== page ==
In addition to excelling at the heart of the trenches, Linder has also seen time at right tackle. That makes him a great choice for the Redskins given the need to upgrade both positions on the right side of their line.
Brandon Thomas would be excellent value in the fifth round.
Brandon Thomas is another interior O-lineman who represents excellent value for the Redskins at this stage of the draft.
Thomas did some good work in Clemson's zone-style schemes. That mode of blocking suits what the Redskins currently do best.
Thomas has been a revelation since moving from tackle to guard for the Tigers. He is skilled along the inside and displays deceptive initial strength.
Since the Redskins would be foolish to completely ditch the zone-based system that has helped make running back Alfred Morris a star, Thomas makes a lot of sense.
Andrew Jackson is a versatile big hitter the Redskins could use.
Finding a replacement for London Fletcher is important this offseason, but it doesn't have to be a draft priority. Free agents like New York Giants starters Jon Beason or Spencer Paysinger could fill the void.
But even if they opt for a veteran to replace a veteran, the Redskins could still use more depth at linebacker. That is what makes Andrew Jackson an ideal pick in the sixth round.
The Western Kentucky man mountain boasts the size the Washington defense desperately needs at inside linebacker. The type of 3-4 Haslett runs demands a big-bodied plugger in the middle who won't be swallowed up by guards.
At 6'1" and 257 pounds, Jackson has the squat base and powerful frame to be a natural force on the inside. The Hilltoppers talisman was in on 95 combined tackles, according to cfbstats.com, including 8.5 for loss.
The Redskins should bring back Perry Riley Jr. to play the roving, more athletic role in their 3-4. Next to Riley though, this defense must have a stout, run-first defender.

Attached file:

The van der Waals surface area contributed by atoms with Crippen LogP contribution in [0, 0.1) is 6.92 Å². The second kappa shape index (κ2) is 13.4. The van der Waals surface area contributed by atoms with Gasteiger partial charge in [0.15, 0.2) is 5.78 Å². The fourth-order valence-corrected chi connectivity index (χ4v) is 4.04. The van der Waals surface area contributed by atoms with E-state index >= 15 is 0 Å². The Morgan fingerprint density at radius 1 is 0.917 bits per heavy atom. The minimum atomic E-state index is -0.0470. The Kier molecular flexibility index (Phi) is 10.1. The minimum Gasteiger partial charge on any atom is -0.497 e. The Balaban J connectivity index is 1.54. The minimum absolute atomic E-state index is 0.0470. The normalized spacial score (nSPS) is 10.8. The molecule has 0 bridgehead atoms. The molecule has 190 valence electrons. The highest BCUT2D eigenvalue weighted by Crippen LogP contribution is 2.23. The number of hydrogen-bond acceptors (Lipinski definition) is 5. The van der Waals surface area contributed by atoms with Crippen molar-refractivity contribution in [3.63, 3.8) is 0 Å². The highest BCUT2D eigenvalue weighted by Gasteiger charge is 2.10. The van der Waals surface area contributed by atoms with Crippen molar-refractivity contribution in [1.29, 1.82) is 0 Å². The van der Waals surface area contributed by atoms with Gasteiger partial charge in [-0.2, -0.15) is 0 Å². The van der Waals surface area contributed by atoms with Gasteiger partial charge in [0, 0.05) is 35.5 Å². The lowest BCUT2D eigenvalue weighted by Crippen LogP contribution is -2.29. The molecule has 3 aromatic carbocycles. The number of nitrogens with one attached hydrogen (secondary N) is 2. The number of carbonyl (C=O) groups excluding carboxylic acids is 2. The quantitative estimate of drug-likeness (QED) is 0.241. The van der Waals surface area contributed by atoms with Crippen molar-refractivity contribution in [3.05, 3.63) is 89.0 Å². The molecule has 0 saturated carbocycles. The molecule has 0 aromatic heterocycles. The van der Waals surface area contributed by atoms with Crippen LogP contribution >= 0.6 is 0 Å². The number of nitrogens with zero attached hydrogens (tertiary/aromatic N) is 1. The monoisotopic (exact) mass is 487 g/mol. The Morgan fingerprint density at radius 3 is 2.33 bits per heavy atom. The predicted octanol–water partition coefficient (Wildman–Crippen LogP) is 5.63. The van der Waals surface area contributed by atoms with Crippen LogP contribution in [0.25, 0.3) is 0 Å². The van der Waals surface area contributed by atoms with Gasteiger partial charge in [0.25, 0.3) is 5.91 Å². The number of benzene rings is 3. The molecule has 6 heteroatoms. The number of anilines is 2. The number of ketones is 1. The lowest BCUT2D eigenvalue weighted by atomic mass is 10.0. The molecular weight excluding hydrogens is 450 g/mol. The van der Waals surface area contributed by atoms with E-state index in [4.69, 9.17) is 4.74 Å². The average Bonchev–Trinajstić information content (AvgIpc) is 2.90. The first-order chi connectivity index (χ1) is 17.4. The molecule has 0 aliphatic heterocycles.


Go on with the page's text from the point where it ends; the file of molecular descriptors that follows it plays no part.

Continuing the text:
Jackson fits the bill, and Bleacher Report writer Matt Miller sees him lasting until the middle of the sixth round. Washington should make its move a few picks sooner.
Jacob Pedersen would be a final-round steal for Washington.
The chances of Fred Davis returning to the team are slim, so the Redskins should add another playmaker at tight end. That player should be Wisconsin's Jacob Pedersen.
The Badgers pass-catcher is in the mold of athletic, "move" tight end Jordan Reed. Pedersen would provide excellent cover for Reed, who had his share of injury issues during an otherwise brilliant rookie season.
Matt Miller has Pedersen lasting until the ninth pick of Round 7. That puts him firmly in the Redskins' grasp and the team shouldn't miss its chance to expand its array of targets for quarterback Robert Griffin III.
Roving, "joker" tight ends like Reed and Pedersen are more than just a trend in today's NFL. They are the main matchup nightmare for modern defenses. It only makes sense to have more than one at your disposal.
While running the Cincinnati offense, Gruden was fond of using multiple-tight end sets. He relied on Jermaine Gresham and Tyler Eifert to make plays for the Bengals.
Along with new offensive coordinator Sean McVay's background as a tight ends coach, it seems natural the Redskins will feature the position more in 2014.
But Gruden and McVay will need more than just Reed to help them do that. Snaring Pedersen would be the next logical step.
All of these picks represent the best value and answer pressing needs for the Redskins. Do they match with your own choices for the team?